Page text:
Marketers should segment and measure based on campaign goals and channel

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Marketers should segment and measure based on campaign goals and channel
Marketers should segment and measure based on campaign goals and channel

More and more, the universality and convenience of SMS is making it the channel of choice for measuring the success of all media, whether mobile or not. Notably, print, out-of-home and broadcast ads increasingly include a common short code and keyword call to action. For example, by using a unique keyword for each set of ads — such as "text MMA to 47201" for an ad in an article and "text MMA2 to 47201" in a show poster — MMA can compare total response and average response rates to determine which outlet better reaches its intended customers.

Beyond comparison lies conversion. Responses can be used to grow an opt-in mobile database. Its success should be measured in terms of the number of 'subscribers' who convert to repeat paying customers, at what cost of acquisition and, ultimately, with what lifetime value.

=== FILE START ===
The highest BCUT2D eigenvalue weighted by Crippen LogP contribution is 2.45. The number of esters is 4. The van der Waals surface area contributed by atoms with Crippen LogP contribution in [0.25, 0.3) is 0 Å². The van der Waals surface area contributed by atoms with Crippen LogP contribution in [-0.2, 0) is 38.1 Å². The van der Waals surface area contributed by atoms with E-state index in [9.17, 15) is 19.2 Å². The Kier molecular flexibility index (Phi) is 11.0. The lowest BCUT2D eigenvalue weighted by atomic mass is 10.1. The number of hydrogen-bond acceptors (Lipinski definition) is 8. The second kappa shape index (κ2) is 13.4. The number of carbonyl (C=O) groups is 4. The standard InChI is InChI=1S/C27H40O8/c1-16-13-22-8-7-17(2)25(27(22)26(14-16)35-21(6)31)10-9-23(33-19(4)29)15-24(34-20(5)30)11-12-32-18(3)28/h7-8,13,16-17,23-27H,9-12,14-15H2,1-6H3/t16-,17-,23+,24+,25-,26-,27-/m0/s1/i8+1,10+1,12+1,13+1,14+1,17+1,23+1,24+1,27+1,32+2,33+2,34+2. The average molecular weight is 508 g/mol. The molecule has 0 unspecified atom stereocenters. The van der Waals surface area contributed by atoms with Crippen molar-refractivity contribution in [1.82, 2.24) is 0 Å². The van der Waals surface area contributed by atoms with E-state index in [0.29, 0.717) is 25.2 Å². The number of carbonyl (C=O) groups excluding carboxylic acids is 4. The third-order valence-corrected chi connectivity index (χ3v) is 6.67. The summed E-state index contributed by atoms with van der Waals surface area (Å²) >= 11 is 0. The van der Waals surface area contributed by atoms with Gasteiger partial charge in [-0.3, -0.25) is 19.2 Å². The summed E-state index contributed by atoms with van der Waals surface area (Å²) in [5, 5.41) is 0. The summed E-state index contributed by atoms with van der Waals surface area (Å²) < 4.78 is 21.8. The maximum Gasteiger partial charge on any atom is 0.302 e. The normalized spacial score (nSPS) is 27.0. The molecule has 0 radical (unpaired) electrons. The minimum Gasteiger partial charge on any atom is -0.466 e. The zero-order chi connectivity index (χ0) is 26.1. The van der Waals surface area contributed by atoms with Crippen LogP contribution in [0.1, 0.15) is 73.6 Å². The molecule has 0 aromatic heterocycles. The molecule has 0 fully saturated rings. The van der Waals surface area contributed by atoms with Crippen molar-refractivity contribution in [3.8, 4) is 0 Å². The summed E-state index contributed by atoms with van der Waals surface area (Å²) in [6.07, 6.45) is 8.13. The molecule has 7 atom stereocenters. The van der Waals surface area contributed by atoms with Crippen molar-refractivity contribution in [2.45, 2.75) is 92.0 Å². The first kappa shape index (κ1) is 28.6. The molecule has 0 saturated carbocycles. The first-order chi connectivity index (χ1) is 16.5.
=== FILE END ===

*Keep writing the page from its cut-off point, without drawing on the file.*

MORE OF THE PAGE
By contrast, on the mobile Web, more traditional branding goals and metrics can loom large. Evidence is growing that display advertising can be measured as much by impressions and brand awareness as by click-through rates. In fact, the lack of clutter on the mobile handset means static ads can surpass comparable ads on the wired Web when measured by metrics like ad recall.

Mobile is not one channel, but many. Each mobile channel is measurable via its own portfolio of metrics. While SMS, mobile web, and branded apps are the most ubiquitous, MMS, e-mail, voice, Bluetooth, near-field communications (a wireless connectivity technology) and quick response bar codes each have powerful elements that can be measured, tracked and analyzed.

What's more, these mobile channels provide new opportunities to measure the effectiveness of other media, such as print, outdoor or broadcast, no matter when, where or how consumer exposure occurs. Mobile represents a powerful marketing combination, any way you measure it.


This article originally ran as part of the January 18, 2010 Technique, "Make mobile measurement work for you." To read the entire feature, click here.
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